Determine if you are solving a distinct business problem versus solving a broader enterprise problem. If the vision is to invest in technology to support a specific business function or business need, then an application software product is likely an appropriate approach. However, if the need is to provide flexibility for the future across an entire enterprise that could impact multiple domains and departments, then the capabilities of a software platform is the more appropriate approach.
Many enterprises are focused on scale that has been tested, which is different than being able to scale. If an organization needs verified customer references of how the software is able to handle volume, reliability and security with strong post-sales support then it’s likely an application product is appropriate. If on the other hand, there is the ability to scale through adoption roadmaps, where growing pains and learning can be tolerated to get to a more desired state, then software platforms are the right choice.
While skills may be the most important decision criteria, time will most likely determine the final decision. In the case where the organization has the experience and the skill and has well defined requirements, with the pressure of getting to value in the quickest fashion for a specific purpose, application products are the way to go. In general those packages that have more “out-of-the-box” capability with minimal configuration and tuning, will be the fastest way to get to value. When innovation is more the driver and there is time to allow for trial and error, platforms are by far the superior choice. They provide the ability to tailor and create in ways that are more difficult to do with a prepackaged piece of software.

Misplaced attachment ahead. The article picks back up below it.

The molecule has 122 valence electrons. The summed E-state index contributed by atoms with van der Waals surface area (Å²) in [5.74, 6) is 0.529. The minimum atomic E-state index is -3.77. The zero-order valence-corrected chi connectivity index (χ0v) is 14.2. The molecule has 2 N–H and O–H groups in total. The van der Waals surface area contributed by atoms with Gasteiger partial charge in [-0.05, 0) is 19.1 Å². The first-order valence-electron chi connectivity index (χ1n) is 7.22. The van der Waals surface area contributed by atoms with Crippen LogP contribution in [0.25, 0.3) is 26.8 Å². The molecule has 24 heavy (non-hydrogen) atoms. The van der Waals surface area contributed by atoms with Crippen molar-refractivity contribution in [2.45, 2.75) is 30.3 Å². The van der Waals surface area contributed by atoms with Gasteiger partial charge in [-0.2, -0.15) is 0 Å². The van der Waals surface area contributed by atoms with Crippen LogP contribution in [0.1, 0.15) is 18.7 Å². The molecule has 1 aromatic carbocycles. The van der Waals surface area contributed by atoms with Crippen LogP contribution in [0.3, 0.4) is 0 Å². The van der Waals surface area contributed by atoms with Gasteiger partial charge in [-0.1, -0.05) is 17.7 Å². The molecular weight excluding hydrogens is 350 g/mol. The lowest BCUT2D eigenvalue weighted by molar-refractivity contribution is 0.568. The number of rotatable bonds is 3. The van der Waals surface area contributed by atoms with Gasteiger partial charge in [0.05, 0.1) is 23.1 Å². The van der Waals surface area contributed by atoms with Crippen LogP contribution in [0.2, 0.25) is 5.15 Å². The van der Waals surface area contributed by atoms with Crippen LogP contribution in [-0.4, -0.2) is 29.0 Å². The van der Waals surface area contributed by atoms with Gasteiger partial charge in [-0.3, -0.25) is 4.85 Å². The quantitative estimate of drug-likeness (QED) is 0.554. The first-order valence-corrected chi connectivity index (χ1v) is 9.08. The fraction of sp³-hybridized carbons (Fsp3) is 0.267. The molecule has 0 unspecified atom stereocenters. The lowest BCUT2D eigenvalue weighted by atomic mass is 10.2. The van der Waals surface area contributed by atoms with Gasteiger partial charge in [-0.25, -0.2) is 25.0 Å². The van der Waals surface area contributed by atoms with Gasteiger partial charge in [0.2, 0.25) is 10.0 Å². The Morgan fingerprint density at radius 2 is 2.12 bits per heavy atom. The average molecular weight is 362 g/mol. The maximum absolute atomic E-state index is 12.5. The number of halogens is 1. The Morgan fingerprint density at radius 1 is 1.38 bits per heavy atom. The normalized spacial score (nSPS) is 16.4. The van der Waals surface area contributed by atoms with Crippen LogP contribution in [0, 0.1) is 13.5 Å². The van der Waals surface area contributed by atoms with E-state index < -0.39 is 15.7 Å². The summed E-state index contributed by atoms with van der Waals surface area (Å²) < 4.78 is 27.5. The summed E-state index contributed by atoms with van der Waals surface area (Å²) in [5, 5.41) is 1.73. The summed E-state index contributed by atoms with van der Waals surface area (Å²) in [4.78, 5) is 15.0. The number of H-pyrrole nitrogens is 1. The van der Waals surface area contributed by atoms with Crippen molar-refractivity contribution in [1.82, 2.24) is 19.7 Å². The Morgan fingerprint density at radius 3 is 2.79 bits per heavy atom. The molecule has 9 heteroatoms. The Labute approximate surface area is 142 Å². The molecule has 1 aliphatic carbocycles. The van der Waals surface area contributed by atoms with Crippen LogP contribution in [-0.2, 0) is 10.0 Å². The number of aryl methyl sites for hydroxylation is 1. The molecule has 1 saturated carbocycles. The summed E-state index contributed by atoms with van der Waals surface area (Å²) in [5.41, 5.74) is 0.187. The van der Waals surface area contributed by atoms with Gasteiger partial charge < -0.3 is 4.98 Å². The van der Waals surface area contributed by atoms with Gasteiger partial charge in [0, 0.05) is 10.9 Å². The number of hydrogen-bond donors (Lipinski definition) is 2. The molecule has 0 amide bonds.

In the end, the choices that need to be made come down to balancing need, desire and culture. If the requirements are well known, the purpose and target outcome are agreed upon, most organizations will be just fine selecting either software products or software platforms. With the rapid change of technology and the flexibility that more and more organizations are needing, I believe that software platforms are the direction most environments will take over the next five years.
To really begin appreciating the power of software platforms versus products, I recommend spending time gaining hands on experience with multiple platforms such as those mentioned earlier. After that experience, see if you agree or disagree with my position of the power and eventuality on platforms taking a greater percentage of enterprise mindshare and architecture footprint.